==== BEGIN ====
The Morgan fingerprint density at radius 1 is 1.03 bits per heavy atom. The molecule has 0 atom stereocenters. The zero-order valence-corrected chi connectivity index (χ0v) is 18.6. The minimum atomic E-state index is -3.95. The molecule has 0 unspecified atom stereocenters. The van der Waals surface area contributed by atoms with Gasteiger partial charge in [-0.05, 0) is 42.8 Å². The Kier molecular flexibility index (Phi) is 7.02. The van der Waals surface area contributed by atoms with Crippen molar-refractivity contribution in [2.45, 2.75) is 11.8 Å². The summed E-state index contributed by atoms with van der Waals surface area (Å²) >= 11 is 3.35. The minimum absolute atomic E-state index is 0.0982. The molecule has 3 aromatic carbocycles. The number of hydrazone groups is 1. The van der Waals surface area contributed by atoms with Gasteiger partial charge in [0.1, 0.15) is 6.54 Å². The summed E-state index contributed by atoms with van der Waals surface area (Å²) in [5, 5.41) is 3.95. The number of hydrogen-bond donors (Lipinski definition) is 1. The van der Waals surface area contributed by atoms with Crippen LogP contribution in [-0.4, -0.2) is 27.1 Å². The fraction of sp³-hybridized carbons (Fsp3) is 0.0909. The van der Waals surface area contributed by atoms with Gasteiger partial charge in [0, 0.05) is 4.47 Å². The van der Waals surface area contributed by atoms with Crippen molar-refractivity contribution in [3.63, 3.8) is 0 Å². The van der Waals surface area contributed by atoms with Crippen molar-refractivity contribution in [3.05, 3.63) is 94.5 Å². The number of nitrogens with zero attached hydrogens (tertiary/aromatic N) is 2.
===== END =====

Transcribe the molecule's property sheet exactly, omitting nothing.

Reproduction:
The Morgan fingerprint density at radius 1 is 1.03 bits per heavy atom. The molecule has 0 atom stereocenters. The zero-order valence-corrected chi connectivity index (χ0v) is 18.6. The minimum atomic E-state index is -3.95. The molecule has 0 unspecified atom stereocenters. The van der Waals surface area contributed by atoms with Gasteiger partial charge in [-0.05, 0) is 42.8 Å². The Kier molecular flexibility index (Phi) is 7.02. The van der Waals surface area contributed by atoms with Crippen molar-refractivity contribution in [2.45, 2.75) is 11.8 Å². The summed E-state index contributed by atoms with van der Waals surface area (Å²) >= 11 is 3.35. The minimum absolute atomic E-state index is 0.0982. The molecule has 3 aromatic carbocycles. The number of hydrazone groups is 1. The van der Waals surface area contributed by atoms with Gasteiger partial charge in [0.1, 0.15) is 6.54 Å². The summed E-state index contributed by atoms with van der Waals surface area (Å²) in [5, 5.41) is 3.95. The number of hydrogen-bond donors (Lipinski definition) is 1. The van der Waals surface area contributed by atoms with Crippen LogP contribution in [-0.4, -0.2) is 27.1 Å². The fraction of sp³-hybridized carbons (Fsp3) is 0.0909. The van der Waals surface area contributed by atoms with Gasteiger partial charge in [0, 0.05) is 4.47 Å². The van der Waals surface area contributed by atoms with Crippen molar-refractivity contribution in [3.63, 3.8) is 0 Å². The van der Waals surface area contributed by atoms with Crippen molar-refractivity contribution in [3.05, 3.63) is 94.5 Å². The number of nitrogens with zero attached hydrogens (tertiary/aromatic N) is 2.